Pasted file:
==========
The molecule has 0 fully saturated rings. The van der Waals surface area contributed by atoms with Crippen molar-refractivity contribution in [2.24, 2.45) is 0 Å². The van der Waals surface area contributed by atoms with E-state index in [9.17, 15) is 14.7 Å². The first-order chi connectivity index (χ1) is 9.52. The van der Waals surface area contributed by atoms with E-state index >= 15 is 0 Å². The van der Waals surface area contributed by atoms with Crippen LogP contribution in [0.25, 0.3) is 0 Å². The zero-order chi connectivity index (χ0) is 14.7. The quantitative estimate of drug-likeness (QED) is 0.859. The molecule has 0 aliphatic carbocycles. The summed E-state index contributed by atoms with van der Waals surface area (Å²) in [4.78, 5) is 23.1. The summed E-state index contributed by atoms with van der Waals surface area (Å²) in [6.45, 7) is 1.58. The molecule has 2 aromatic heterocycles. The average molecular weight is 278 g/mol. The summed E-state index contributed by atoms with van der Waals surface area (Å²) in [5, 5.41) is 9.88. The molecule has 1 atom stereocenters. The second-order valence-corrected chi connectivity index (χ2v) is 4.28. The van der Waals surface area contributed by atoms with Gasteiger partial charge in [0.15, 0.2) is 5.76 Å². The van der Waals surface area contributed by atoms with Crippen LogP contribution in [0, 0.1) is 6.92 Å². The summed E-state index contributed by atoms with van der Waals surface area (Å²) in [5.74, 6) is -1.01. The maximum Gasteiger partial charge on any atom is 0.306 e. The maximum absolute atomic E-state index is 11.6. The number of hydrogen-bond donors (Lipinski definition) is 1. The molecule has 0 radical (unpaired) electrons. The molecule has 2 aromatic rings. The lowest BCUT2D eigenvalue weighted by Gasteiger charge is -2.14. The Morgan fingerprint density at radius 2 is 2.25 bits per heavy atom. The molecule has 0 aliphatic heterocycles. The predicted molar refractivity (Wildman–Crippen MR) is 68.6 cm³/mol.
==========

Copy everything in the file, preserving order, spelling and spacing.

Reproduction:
The molecule has 0 fully saturated rings. The van der Waals surface area contributed by atoms with Crippen molar-refractivity contribution in [2.24, 2.45) is 0 Å². The van der Waals surface area contributed by atoms with E-state index in [9.17, 15) is 14.7 Å². The first-order chi connectivity index (χ1) is 9.52. The van der Waals surface area contributed by atoms with E-state index >= 15 is 0 Å². The van der Waals surface area contributed by atoms with Crippen LogP contribution in [0.25, 0.3) is 0 Å². The zero-order chi connectivity index (χ0) is 14.7. The quantitative estimate of drug-likeness (QED) is 0.859. The molecule has 0 aliphatic carbocycles. The summed E-state index contributed by atoms with van der Waals surface area (Å²) in [4.78, 5) is 23.1. The summed E-state index contributed by atoms with van der Waals surface area (Å²) in [6.45, 7) is 1.58. The molecule has 2 aromatic heterocycles. The average molecular weight is 278 g/mol. The summed E-state index contributed by atoms with van der Waals surface area (Å²) in [5, 5.41) is 9.88. The molecule has 1 atom stereocenters. The second-order valence-corrected chi connectivity index (χ2v) is 4.28. The van der Waals surface area contributed by atoms with Gasteiger partial charge in [0.15, 0.2) is 5.76 Å². The van der Waals surface area contributed by atoms with Crippen LogP contribution in [0, 0.1) is 6.92 Å². The summed E-state index contributed by atoms with van der Waals surface area (Å²) in [5.74, 6) is -1.01. The maximum Gasteiger partial charge on any atom is 0.306 e. The maximum absolute atomic E-state index is 11.6. The number of hydrogen-bond donors (Lipinski definition) is 1. The molecule has 0 radical (unpaired) electrons. The molecule has 2 aromatic rings. The lowest BCUT2D eigenvalue weighted by Gasteiger charge is -2.14. The Morgan fingerprint density at radius 2 is 2.25 bits per heavy atom. The molecule has 0 aliphatic heterocycles. The predicted molar refractivity (Wildman–Crippen MR) is 68.6 cm³/mol.